Paul made this distinction as well. It is seen most clearly in his direction to children to obey their parents (Eph 6:1-3). Paul could have referred to social customs to impress on children the need to be obedient, but instead he says “this is right” (dikaios) and refers to the fifth commandment (Ex. 20:12) as support for his claim. In other words, obeying one’s parents is right according to the more important of the two authorities—God’s, which is the ultimate authority.
Peter and John make clear which of these authorities is the most important to them by asking if it is right “in God’s sight” to stop speaking. They raise this issue with the Jewish leaders because Jesus had told them they would be His witnesses (Acts 1:8). It would be difficult to be His witnesses if they stopped speaking about Him. Obviously, the disciples felt they had no recourse but too remain faithful to God in their obligation to speak about what they had seen and heard.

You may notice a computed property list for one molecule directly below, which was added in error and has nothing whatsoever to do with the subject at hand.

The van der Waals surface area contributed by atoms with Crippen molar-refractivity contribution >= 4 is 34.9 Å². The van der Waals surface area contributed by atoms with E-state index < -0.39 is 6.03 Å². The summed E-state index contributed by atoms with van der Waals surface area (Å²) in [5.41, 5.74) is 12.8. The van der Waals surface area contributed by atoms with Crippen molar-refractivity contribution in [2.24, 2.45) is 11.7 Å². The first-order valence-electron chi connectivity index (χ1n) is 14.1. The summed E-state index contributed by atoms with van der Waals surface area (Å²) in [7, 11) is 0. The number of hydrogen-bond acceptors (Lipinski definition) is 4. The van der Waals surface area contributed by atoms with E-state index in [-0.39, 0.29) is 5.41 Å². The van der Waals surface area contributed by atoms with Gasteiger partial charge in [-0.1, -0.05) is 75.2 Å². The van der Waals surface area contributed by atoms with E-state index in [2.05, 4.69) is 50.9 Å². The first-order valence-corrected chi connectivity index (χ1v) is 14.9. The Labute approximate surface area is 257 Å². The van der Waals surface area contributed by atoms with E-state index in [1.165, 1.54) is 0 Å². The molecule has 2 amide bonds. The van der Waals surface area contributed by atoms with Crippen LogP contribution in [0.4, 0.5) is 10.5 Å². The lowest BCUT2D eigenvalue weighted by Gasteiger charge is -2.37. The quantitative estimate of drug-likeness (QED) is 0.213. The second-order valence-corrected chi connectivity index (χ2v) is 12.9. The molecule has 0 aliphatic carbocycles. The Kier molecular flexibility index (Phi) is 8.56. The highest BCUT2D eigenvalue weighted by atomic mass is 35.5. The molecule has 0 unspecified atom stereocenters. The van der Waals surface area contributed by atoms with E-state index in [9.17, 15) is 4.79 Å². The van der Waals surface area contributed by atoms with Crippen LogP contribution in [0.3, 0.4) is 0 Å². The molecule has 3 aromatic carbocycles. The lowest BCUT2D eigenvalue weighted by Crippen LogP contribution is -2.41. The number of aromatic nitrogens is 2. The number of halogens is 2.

We face that same dilemma. Every day we are confronted with efforts to silence our witness. Children often are discouraged from sharing their faith in school; some people threaten lawsuits against those who witness to them. In other countries, Christians are beaten, jailed, and all too often killed because of their witness, yet we are all under a higher authority—God’s.
We have a compulsion to witness
The disciples declared, “We cannot help speaking.” The disciples employ a strong negative in their response. A. T. Robertson (Word Pictures in the New Testament, Acts, p. 53) translates their response as “For we are not able not to speak.” The word translated “able” is the Greek word dunameqa. It is related to the Greek word dunami”, which means power. The English word “dynamite” is derived from this Greek word.
The disciples didn’t have the power within them to resist the burden to witness to what they had seen and heard. They were like people who have discovered a great truth and cannot contain their excitement to tell others. The disciples tell these Jewish leaders that they do not have the power within them to stop talking about what they know.
Christians today are in the same situation. How could someone not tell others the greatest news there is? Christians have found the very thing everyone in the world needs. The news is just too exciting to keep to ourselves. (Share an illustration of someone, perhaps a child, who could not wait to tell what he or she knew.)
We have a responsibility to witness